I don't want to get into whether Bush, Cheney, Congress, the CIA, et-al lied to the American people to justify the war in Iraq. The WMD issue was used as the primary justification for invading Iraq and the vast majority of Americans supported the decision on that basis. Apparently the intelligence information this country possessed was totally wrong on the issue of WMD's. Some will say our leaders knew that before deciding to invade, others will say we did not know until after invading. The truth is, it just doesn't matter anymore--we're there, we invaded and now we have to live with our actions.

[edit on 18-3-2006 by Astronomer68]



posted on Mar, 18 2006 @ 03:59 PM
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I oppose the war in Iraq because the Iraqi's national economy should not be in the back pocket of Bush's golf buddies.

I oppose the war in Iraq because all the death and destruction makes me violently sick.

The Global Resource Offensive, which is what is ACTUALLY being fought, will doom us all.



posted on Mar, 18 2006 @ 04:17 PM
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ill take a dare on. it did have to do with oil BUT did not have to do with the supply or price of oil. it is the reason we went to war with iraq, and probably will go to war with iran unless we want a good possibility of economic failure in the US because a collapse of the dollar.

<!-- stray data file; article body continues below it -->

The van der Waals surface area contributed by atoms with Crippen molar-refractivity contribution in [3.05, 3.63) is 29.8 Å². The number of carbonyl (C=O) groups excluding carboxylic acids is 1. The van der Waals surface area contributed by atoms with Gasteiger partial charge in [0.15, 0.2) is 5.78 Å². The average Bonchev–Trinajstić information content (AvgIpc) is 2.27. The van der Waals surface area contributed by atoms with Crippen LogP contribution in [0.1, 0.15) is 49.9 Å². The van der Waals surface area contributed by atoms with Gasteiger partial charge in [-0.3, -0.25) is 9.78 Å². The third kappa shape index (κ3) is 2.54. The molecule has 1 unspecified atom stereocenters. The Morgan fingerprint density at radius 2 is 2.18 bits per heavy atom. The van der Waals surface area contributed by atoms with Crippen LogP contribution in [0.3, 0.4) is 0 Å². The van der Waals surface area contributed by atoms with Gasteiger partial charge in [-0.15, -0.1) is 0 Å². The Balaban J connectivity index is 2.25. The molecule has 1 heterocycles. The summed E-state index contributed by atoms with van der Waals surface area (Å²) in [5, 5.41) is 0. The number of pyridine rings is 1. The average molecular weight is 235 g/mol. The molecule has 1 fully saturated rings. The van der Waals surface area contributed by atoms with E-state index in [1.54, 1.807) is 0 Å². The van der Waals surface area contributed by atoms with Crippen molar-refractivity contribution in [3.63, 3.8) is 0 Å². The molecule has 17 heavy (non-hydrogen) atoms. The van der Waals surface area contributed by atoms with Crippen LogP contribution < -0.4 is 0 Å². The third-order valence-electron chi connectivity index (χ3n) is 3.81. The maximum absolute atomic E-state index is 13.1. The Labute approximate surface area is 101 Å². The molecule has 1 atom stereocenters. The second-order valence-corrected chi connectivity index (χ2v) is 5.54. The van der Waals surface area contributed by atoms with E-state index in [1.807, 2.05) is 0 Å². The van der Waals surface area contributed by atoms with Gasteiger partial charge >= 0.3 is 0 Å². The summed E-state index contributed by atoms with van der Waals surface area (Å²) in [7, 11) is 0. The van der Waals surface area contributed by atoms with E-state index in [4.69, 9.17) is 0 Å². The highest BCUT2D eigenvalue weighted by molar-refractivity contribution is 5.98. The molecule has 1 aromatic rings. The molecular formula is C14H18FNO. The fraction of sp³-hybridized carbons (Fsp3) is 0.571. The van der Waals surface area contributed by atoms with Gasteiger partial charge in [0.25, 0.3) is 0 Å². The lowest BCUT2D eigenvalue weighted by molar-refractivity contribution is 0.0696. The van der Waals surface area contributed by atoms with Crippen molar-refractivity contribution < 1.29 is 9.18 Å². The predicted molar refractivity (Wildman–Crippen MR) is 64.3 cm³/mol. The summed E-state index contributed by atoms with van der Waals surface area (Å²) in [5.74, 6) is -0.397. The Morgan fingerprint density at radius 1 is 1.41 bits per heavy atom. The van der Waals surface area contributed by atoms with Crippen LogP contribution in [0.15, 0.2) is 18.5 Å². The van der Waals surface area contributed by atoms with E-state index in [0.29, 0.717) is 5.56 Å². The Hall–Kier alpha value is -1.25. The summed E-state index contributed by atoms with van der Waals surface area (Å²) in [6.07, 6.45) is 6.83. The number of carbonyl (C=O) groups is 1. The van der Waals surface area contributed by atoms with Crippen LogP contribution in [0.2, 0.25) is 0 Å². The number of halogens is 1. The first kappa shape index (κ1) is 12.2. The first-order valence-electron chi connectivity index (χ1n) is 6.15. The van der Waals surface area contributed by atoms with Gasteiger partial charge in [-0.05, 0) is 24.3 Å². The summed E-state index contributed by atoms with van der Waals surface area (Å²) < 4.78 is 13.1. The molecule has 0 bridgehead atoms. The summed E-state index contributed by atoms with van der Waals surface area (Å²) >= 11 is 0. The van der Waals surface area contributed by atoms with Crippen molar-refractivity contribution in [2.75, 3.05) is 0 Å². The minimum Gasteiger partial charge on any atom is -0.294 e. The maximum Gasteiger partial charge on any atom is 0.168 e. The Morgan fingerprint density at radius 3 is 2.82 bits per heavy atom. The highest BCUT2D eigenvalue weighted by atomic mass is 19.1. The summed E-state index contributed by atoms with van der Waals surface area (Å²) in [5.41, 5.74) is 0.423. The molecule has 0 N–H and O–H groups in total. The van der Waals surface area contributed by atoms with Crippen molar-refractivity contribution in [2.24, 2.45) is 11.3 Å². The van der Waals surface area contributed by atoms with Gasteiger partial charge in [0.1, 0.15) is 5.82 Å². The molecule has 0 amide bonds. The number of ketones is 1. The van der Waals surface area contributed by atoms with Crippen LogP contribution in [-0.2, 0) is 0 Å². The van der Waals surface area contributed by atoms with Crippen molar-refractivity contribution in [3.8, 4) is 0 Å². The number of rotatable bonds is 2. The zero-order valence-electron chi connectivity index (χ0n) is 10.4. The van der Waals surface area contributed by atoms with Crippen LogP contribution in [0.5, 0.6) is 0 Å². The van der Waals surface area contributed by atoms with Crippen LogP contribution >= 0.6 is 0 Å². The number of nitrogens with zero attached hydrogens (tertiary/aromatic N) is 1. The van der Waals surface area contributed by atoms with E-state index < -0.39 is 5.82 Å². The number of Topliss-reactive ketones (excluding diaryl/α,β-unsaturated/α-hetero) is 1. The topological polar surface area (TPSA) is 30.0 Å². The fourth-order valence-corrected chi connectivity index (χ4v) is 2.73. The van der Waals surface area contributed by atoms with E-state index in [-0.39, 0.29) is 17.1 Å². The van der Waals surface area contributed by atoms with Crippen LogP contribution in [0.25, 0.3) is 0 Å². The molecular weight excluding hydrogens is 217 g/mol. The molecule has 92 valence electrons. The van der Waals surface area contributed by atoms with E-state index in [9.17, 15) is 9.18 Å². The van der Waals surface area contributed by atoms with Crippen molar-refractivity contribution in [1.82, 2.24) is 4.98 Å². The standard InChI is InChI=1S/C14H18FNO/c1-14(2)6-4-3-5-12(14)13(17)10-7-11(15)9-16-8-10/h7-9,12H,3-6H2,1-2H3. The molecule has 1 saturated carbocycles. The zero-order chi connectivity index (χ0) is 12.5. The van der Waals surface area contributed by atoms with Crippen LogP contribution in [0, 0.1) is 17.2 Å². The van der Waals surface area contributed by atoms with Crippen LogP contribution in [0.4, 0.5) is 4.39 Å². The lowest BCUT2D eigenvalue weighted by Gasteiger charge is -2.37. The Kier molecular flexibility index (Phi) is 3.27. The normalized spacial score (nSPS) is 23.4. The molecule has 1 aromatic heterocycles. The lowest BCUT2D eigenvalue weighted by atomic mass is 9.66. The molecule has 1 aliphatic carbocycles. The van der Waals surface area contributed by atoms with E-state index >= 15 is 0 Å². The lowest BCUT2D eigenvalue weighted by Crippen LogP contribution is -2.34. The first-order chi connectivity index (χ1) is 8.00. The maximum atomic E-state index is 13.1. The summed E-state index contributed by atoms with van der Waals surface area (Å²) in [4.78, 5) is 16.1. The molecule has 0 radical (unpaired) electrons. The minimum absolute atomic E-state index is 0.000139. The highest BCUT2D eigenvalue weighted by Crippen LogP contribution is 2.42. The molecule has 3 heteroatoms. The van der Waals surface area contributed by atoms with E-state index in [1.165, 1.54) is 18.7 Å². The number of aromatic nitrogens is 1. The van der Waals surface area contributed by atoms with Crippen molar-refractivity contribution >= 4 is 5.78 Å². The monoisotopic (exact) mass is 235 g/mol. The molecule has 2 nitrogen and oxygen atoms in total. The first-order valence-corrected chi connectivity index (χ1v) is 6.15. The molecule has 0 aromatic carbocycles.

why? one word, currency. few understand the real importance of a country switching trade currency for oil, though many will be effected if not the entire world will be effected. want the proof?

www.energybulletin.net...

well id prove more of how corporations really control our nation but i suggest you buy a month of the Really Above Top Secret access in your control panel and check out member: thelibra
thread called: "Hard Evidence: Tip of the Pyramid, Gov. Contrator Conspiracies"



posted on Mar, 18 2006 @ 04:35 PM
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Originally posted by grimreaper797
ill take a dare on. it did have to do with oil BUT did not have to do with the supply or price of oil. it is the reason we went to war with iraq, and probably will go to war with iran unless we want a good possibility of economic failure in the US because a collapse of the dollar.